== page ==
Many of these people cannot afford refrigerators, and that means that in the summer time the milk they buy goes sour. The milk we get today is not altogether fresh; in some cases, it is 24 hours or 48 hours old when it is delivered. If the present situation is allowed to continue it will be a very serious matter for the people for whom I am speaking, and anybody interested in public service should take cognisance of it.
§ 10.51 p.m.
§ Mr. David Ginsburg (Dewsbury)
I support my hon. Friend the Member for Normamton (Mr. A. Roberts). The action of Express Dairies (Northern) Ltd., in discontinuing half-pint milk bottling has caused very grave concern in my constituency. Like my hon. Friend, I have received numerous protests on the subject. I have had representations from the council of the county borough of Dewsbury, from the mayor of Ossett, on behalf of old people's welfare organisations, from the Dewsbury Youth Council, from old people's welfare organisations in Dewsbury, and from the local milk retailers as well. Those representations are on an all-party basis.
The issue is a very serious and human one. Whilst statistics do not give the full pictude, it is worth pointing out that according to the Ministry of Labour's figures the average pensioner spends about 3s. 5d. per week on milk. Therefore, to the average pensioner, the ending of half-pint bottling is not an academic matter. It is very regrettable that Express Dairies (Northern) Ltd. took this action unilaterally and without prior consultation with the organisations in the area. However, I am pleased to say that the firm has recently responded to the 1688 considerable local and national pressure that has arisen, and, according to a letter I have just received from the Town Clerk of Dewsbury, it has agreed to supply milk in half-pint measures in cartons for the summer months at 5d. per half-pint. The prospect of this debate has, there-fore, already served a very useful purpose.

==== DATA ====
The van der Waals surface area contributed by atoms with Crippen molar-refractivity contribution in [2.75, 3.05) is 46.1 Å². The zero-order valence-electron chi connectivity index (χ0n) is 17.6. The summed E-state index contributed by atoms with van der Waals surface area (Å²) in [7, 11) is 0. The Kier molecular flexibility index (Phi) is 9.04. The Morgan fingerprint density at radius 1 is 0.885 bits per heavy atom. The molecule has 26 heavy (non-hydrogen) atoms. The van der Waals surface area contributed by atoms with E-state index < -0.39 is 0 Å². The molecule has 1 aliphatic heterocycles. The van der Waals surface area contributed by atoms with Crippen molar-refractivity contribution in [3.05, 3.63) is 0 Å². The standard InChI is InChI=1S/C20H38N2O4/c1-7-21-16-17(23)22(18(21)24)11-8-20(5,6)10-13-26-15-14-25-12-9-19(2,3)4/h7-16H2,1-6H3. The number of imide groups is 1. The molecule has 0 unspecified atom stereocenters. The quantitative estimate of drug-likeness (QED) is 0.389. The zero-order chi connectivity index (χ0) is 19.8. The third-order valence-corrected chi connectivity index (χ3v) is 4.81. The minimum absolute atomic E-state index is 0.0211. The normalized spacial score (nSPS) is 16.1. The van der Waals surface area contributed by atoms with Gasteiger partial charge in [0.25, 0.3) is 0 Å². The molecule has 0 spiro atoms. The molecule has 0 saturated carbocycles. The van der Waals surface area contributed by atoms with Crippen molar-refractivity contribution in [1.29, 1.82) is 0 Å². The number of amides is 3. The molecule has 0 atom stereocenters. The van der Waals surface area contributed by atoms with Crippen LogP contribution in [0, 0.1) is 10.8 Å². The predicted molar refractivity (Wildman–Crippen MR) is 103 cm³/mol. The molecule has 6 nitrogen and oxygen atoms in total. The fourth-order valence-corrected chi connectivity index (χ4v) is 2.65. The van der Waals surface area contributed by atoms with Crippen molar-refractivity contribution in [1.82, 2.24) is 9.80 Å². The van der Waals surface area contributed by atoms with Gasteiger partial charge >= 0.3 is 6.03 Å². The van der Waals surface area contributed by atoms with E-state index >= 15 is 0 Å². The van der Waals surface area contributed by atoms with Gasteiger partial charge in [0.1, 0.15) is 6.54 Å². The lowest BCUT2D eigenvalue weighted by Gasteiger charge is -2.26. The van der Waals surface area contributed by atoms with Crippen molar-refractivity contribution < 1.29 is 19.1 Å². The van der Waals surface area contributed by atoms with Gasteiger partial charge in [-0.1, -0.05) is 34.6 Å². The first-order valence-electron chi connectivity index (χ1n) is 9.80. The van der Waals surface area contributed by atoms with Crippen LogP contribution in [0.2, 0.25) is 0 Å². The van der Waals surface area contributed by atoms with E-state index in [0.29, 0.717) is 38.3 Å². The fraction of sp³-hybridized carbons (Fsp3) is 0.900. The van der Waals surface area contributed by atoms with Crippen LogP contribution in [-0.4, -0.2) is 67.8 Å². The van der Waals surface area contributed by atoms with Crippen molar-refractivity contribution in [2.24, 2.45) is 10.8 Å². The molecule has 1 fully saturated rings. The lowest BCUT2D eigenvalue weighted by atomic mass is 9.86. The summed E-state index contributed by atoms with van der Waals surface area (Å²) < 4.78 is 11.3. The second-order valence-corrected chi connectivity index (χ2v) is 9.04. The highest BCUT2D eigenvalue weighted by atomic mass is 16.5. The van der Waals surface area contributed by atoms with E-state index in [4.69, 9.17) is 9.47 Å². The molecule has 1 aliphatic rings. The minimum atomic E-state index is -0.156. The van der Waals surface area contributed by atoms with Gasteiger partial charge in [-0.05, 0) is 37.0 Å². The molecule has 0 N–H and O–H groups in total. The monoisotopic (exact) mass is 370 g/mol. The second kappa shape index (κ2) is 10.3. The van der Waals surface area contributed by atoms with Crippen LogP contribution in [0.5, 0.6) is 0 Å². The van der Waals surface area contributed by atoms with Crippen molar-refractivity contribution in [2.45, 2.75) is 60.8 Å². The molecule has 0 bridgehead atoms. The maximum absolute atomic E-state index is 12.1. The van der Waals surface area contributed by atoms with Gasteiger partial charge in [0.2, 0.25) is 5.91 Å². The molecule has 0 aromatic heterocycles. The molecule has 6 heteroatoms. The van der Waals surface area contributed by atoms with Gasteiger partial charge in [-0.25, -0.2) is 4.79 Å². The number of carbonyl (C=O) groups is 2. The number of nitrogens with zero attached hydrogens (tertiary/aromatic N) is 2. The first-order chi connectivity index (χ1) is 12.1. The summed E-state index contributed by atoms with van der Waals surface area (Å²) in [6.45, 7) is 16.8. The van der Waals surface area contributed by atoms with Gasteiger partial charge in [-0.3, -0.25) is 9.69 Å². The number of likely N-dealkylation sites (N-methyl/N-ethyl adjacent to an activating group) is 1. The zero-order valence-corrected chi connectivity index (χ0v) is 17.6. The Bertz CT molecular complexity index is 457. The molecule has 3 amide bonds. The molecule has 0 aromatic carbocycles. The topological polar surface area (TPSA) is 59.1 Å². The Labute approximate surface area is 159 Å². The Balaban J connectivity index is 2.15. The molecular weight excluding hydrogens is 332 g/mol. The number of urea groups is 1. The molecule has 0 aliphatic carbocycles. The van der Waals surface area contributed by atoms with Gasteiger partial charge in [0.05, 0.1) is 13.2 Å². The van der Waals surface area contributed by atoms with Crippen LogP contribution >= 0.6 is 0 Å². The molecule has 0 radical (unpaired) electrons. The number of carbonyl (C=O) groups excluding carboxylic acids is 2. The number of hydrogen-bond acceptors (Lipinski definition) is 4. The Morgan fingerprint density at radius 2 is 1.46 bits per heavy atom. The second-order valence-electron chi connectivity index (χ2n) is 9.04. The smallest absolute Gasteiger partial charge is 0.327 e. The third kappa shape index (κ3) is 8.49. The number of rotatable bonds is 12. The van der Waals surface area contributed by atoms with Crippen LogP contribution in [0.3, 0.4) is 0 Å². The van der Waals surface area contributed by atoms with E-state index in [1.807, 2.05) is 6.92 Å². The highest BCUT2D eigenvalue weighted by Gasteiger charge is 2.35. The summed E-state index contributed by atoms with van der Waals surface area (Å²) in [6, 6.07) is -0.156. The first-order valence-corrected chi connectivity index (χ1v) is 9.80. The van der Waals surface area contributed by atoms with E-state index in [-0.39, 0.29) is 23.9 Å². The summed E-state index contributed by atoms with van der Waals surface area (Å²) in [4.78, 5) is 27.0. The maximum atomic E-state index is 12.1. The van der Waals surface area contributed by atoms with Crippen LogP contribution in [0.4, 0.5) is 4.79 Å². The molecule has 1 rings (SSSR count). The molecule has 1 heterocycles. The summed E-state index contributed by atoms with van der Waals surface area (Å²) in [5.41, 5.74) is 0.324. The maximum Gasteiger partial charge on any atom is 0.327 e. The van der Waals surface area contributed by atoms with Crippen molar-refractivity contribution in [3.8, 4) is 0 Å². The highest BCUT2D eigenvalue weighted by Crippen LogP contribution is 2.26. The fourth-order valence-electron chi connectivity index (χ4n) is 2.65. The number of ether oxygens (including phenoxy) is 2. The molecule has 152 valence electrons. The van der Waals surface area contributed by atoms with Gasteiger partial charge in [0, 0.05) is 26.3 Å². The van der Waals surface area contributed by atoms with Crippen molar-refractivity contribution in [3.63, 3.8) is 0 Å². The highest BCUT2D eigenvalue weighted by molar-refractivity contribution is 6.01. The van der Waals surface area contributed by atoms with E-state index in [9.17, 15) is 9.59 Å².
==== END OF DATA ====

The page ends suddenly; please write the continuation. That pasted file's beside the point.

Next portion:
The picture is still not yet wholly satisfactory. Even if we allow for the price concession made by the milk retailers to old-age pensioners of three half-pints of milk to be charged at the price for a pint and then of a half-pint, the supply of milk in cartons in the summer months will cost pensioners another 6d. per week, to which must be added another 2½d. or 3d. as a result of the increased milk prices announced today. An extra 9d. a week is quite a substantial amount for pensioners to have to pay.
As my hon. Friend the Member for Normanton has said, I hope that this debate will prevent any piecemeal attack by the milk companies, area by area and constituency by constituency, aimed at ending half-pint bottling.
The Minister can help in this matter. He can use his influence, especially with the Milk Marketing Board, and with the chemical and packaging companies, to explore the possibility of using non-returnable cartons, perhaps of a plastic kind which, if manufactured on a much larger and national scale and not purely a local or constituency scale, could be substantially cheaper than the cartons which are promised for the summer months.
Finally, as my hon. Friend said, the Minister could legalise the ⅓ pint, which is available to schools, but is not a legal measure at the moment because of the delay over the Weights and Measures Bill. This debate has served a useful purpose. It has indicated the value of pressure of this kind. It has also shown that there are positive steps which the Minister can take. I hope that he will say something about it this evening.
§ 10.56 p.m.
§ Mr. Frederick Peart (Workington)
My hon. Friends are to be congratulated on raising a matter which may seem small but which is important to a certain section of the community. As my 1689 hon. Friend the Member for Normanton (Mr. A. Roberts) said, the danger is that we may be in the grip of a large monopoly which may become indifferent to the needs of pensioners and people who could be affected by the cessation of half-pint milk bottling. One of the great privileges of the House is that the hon. Members can on the Adjournment raise matters which affect human beings. These questions may not seem to people outside the House to be political issues, but my hon. Friends have raised a question which should be examined.